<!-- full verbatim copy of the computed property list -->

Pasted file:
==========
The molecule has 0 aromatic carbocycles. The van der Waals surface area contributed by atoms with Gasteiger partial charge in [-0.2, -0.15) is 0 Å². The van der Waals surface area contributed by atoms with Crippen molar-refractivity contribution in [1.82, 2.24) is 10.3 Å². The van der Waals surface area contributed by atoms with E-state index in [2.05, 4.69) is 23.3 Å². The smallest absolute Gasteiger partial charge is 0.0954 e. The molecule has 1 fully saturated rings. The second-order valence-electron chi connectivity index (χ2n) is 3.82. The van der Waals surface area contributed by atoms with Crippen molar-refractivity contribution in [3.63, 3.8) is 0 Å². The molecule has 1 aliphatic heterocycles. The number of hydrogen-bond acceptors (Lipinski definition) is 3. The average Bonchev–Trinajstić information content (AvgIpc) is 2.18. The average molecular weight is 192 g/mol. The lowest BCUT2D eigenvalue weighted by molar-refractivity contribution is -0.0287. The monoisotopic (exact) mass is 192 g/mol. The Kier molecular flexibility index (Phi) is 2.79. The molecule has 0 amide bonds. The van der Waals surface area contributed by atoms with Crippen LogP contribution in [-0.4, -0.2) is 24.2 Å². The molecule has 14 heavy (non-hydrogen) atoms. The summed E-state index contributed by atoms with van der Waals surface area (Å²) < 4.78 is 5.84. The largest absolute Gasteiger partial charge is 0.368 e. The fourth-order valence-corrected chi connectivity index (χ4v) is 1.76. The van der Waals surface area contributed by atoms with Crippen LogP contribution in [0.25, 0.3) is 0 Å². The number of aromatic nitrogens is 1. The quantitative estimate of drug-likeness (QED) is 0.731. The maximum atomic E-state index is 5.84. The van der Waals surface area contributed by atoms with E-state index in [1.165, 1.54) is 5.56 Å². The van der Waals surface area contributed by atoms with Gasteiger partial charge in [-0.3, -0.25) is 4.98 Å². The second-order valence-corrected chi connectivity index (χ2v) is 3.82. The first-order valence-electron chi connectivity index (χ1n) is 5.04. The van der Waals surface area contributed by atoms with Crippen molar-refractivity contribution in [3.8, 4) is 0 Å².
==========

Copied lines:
The molecule has 0 aromatic carbocycles. The van der Waals surface area contributed by atoms with Gasteiger partial charge in [-0.2, -0.15) is 0 Å². The van der Waals surface area contributed by atoms with Crippen molar-refractivity contribution in [1.82, 2.24) is 10.3 Å². The van der Waals surface area contributed by atoms with E-state index in [2.05, 4.69) is 23.3 Å². The smallest absolute Gasteiger partial charge is 0.0954 e. The molecule has 1 fully saturated rings. The second-order valence-electron chi connectivity index (χ2n) is 3.82. The van der Waals surface area contributed by atoms with Crippen molar-refractivity contribution in [3.63, 3.8) is 0 Å². The molecule has 1 aliphatic heterocycles. The number of hydrogen-bond acceptors (Lipinski definition) is 3. The average Bonchev–Trinajstić information content (AvgIpc) is 2.18. The average molecular weight is 192 g/mol. The lowest BCUT2D eigenvalue weighted by molar-refractivity contribution is -0.0287. The monoisotopic (exact) mass is 192 g/mol. The Kier molecular flexibility index (Phi) is 2.79. The molecule has 0 amide bonds. The van der Waals surface area contributed by atoms with Crippen LogP contribution in [-0.4, -0.2) is 24.2 Å². The molecule has 14 heavy (non-hydrogen) atoms. The summed E-state index contributed by atoms with van der Waals surface area (Å²) < 4.78 is 5.84. The largest absolute Gasteiger partial charge is 0.368 e. The fourth-order valence-corrected chi connectivity index (χ4v) is 1.76. The van der Waals surface area contributed by atoms with Crippen LogP contribution in [0.25, 0.3) is 0 Å². The number of aromatic nitrogens is 1. The quantitative estimate of drug-likeness (QED) is 0.731. The maximum atomic E-state index is 5.84. The van der Waals surface area contributed by atoms with E-state index in [1.165, 1.54) is 5.56 Å². The van der Waals surface area contributed by atoms with Gasteiger partial charge in [-0.3, -0.25) is 4.98 Å². The second-order valence-corrected chi connectivity index (χ2v) is 3.82. The first-order valence-electron chi connectivity index (χ1n) is 5.04. The van der Waals surface area contributed by atoms with Crippen molar-refractivity contribution in [3.8, 4) is 0 Å².